Every year around this time thinkers and innovators from a variety of worlds collide at the TED Conference in Long Beach, California. We go to TED because we want to be inspired. To use their words, we want to hear about “ideas worth spreading”. This year marked my 6th TED and more importantly, it marked a realization that what happens at TED (unlike Vegas), should decidedly not stay at TED.
Looking back on the themes and conversations that emerged this year, I was reminded of the Greek philosopher Heraclitus’s notion that “the only constant is change.” Many of the talks, from the first to the last, explored this idea and offered suggestions on how the world might be different if and when new ideas come into practice.
The first speaker to take the stage was the enigmatic former Governor of Michigan, Jennifer Granholm. She set out with an ambitious talk aimed at spurring the privatization and the state-wide adoption of clean energy throughout the entire United States. Her plan laid forth a highly compelling proposition and was met with resounding cheers from a crowd of influencers so powerful they could easily tip the scales of power in any direction they wanted.
She was followed by speaker after speaker who brought equal enthusiasm and pleas to the crowd to rise up and take action. I could feel the urge for change underpinning each speaker’s heartfelt talk. Talks about game-changing technologies, medical advances, and inspired conversations ranging from personal health and wellbeing, to our relationships with our families and ourselves.
But this idea of change juxtaposed with the stasis of the audience plagued me. Why is it that despite an event like TED which brings so many powerful people together in one place, innovation still struggles to lurch forward? Climate change. World health. Global education. Human rights. Each of these noble causes that should ignite a crowd to pick up the gauntlet and strive to create a better world.
But something happens at conferences. Even at the revered TED – the place with arguably some of the most progressive minds in their fields – change comes slowly.
I spoke about this phenomenon with several attendees and asked why, even with such significant influence, conferences like TED have a hard time moving from ideas to action. In short, there’s no one, clear answer for this. It’s overwhelming. It’s hard to self organize. In a few days, everyone will return to their “normal” lives. So I started to ask myself, is this a conference for inspiration, or is it a conference for action? And why do we have to choose?
Wednesday afternoon – halfway through the conference – the ideas are flourishing and the crowd is excited about the prospect of what’s on the bleeding edge of science, technology, and other fascinating fields. I saw this as my opportunity to act.
Being the CEO of an experience design firm, one of the things we often have to address in the creation of experiences is the problem of how to catalyze people into action. Reminded of Freud’s theories on crowd behavior, sometimes people need personal compulsion to motivate themselves into action. I started asking people, one on one, what they wanted to change.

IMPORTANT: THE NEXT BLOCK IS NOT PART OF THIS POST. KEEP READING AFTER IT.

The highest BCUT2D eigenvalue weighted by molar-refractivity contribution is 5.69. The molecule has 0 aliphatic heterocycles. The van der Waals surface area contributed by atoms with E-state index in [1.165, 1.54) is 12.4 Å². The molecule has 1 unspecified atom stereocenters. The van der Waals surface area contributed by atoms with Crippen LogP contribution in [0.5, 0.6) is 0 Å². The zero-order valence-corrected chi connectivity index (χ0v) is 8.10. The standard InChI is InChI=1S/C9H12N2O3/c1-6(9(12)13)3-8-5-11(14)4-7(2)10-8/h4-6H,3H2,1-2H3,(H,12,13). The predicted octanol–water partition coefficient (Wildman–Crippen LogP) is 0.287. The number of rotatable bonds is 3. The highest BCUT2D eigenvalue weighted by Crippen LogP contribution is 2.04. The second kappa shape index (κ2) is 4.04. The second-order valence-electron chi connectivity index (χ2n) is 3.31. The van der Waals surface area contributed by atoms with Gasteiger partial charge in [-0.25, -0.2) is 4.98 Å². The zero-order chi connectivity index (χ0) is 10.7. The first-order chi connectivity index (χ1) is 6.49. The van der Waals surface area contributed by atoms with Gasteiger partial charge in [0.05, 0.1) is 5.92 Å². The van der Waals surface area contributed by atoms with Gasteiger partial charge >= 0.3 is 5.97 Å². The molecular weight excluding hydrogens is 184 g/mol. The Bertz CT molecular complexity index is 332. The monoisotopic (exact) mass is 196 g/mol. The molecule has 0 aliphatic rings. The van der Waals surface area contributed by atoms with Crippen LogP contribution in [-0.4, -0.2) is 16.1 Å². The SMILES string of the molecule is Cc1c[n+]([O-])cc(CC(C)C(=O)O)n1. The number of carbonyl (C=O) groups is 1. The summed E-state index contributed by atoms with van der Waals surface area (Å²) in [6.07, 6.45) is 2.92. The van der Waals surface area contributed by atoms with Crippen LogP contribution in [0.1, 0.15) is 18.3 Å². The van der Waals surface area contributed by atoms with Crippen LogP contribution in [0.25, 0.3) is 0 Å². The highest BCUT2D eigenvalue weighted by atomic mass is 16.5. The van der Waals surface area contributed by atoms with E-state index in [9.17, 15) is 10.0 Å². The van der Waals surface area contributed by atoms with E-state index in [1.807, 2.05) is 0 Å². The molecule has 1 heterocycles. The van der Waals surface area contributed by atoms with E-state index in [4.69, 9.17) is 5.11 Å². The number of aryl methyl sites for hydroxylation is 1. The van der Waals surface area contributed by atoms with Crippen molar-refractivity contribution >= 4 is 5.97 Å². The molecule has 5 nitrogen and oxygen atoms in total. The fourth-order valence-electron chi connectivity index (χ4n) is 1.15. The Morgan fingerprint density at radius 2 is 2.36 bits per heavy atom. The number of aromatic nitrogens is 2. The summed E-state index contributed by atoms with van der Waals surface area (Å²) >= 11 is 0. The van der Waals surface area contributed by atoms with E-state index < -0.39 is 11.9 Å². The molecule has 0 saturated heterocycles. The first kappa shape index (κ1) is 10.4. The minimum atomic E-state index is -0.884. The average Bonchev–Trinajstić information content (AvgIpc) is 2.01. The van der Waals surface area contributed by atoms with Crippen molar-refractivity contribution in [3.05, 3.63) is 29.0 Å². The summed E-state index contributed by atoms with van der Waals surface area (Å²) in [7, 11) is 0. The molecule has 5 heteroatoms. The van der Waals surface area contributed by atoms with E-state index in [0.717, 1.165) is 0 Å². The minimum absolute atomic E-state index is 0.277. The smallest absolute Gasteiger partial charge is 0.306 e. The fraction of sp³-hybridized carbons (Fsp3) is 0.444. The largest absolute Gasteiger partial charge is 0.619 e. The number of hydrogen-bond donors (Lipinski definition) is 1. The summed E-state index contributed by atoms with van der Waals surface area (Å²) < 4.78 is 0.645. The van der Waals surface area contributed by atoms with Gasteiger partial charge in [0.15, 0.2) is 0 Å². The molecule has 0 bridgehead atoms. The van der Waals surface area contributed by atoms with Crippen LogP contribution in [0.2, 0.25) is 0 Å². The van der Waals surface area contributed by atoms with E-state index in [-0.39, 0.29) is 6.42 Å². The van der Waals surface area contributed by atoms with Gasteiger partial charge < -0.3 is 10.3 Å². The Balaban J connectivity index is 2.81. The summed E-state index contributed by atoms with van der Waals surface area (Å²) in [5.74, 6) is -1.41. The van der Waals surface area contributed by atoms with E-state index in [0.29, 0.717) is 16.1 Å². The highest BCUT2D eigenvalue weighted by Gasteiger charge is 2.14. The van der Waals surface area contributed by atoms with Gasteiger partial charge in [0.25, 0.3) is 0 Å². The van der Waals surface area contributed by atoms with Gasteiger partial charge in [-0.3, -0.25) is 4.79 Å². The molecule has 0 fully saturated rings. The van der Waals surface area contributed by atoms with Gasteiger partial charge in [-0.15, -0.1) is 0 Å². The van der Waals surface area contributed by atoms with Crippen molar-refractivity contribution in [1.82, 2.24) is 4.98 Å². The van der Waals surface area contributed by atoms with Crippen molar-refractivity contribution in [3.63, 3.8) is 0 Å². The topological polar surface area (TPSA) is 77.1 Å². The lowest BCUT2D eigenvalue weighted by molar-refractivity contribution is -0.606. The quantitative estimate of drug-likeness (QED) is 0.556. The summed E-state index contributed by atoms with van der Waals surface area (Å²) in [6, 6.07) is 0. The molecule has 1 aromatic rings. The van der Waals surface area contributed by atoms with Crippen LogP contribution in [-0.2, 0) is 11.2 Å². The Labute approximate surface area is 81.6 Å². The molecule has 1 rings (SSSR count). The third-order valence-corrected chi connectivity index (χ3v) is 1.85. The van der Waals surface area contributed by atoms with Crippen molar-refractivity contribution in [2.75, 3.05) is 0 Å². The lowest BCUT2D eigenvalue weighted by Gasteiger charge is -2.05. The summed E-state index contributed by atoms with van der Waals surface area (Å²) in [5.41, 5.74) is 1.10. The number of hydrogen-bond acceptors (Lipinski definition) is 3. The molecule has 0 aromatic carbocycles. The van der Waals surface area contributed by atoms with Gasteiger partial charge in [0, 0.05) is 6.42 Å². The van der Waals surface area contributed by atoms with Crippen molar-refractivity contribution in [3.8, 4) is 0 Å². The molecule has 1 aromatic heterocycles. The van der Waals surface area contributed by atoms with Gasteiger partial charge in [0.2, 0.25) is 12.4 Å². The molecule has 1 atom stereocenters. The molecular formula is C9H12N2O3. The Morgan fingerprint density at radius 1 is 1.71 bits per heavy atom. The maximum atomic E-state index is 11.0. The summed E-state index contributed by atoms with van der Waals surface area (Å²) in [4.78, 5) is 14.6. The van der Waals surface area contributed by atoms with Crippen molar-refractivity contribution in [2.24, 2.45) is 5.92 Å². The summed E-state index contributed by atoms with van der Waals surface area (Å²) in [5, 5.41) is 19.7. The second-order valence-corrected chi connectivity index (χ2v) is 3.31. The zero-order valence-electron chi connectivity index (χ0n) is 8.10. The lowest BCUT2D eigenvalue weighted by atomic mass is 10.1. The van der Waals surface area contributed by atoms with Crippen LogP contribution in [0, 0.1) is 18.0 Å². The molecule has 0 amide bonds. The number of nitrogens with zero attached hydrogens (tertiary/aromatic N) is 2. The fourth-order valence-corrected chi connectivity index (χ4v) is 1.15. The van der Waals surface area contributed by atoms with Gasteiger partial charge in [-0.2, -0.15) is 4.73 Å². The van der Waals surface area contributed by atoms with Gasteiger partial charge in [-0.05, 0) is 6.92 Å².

Someone said they wanted to build schools in the developing world but didn’t have the right contacts to connect his manufacturing company to appropriate NGOs. Twenty-five minutes later I had connected him to two founders of NGOs (one who was at TED and one who wasn’t) who are interested in partnering with him.
Later, a TED attendee who I’ve known for years told me about a product he’s developing and how he’d like to get in touch with researchers to help stress test the product’s attributes. Five minutes and one email later, he was connected with another attendee who he otherwise might not have met. Last I saw them they were sitting outside sketching ideas in each other’s notebooks.
It dawned upon me that what attendees at TED were missing was not the inspiration, but the tangible thread that leads to action. Realizing I am only one person, I started to enlist others in this effort. Before we knew it, connections were being made and people were starting to apply the inspiration and enthusiasm that the speakers imbued in them into practice.
And this is my idea worth spreading. This is why I believe TED and other events like it are doing the right thing by creating provocative places for people to intersect with new ideas. But as conference attendees we have a responsibility to be active participants in the experience. To simply sit idly by, watch a few talks, go to a cocktail party or two, Instagram and Tweet from the theater, and then go home does everyone – not just attendees, but literally everyone around the globe – a disservice.
So this year, and for years to come I will continue to spread this spirit to the conferences I attend. And I hope you will as well. It is our responsibility to do so. We owe it to Heraclitus.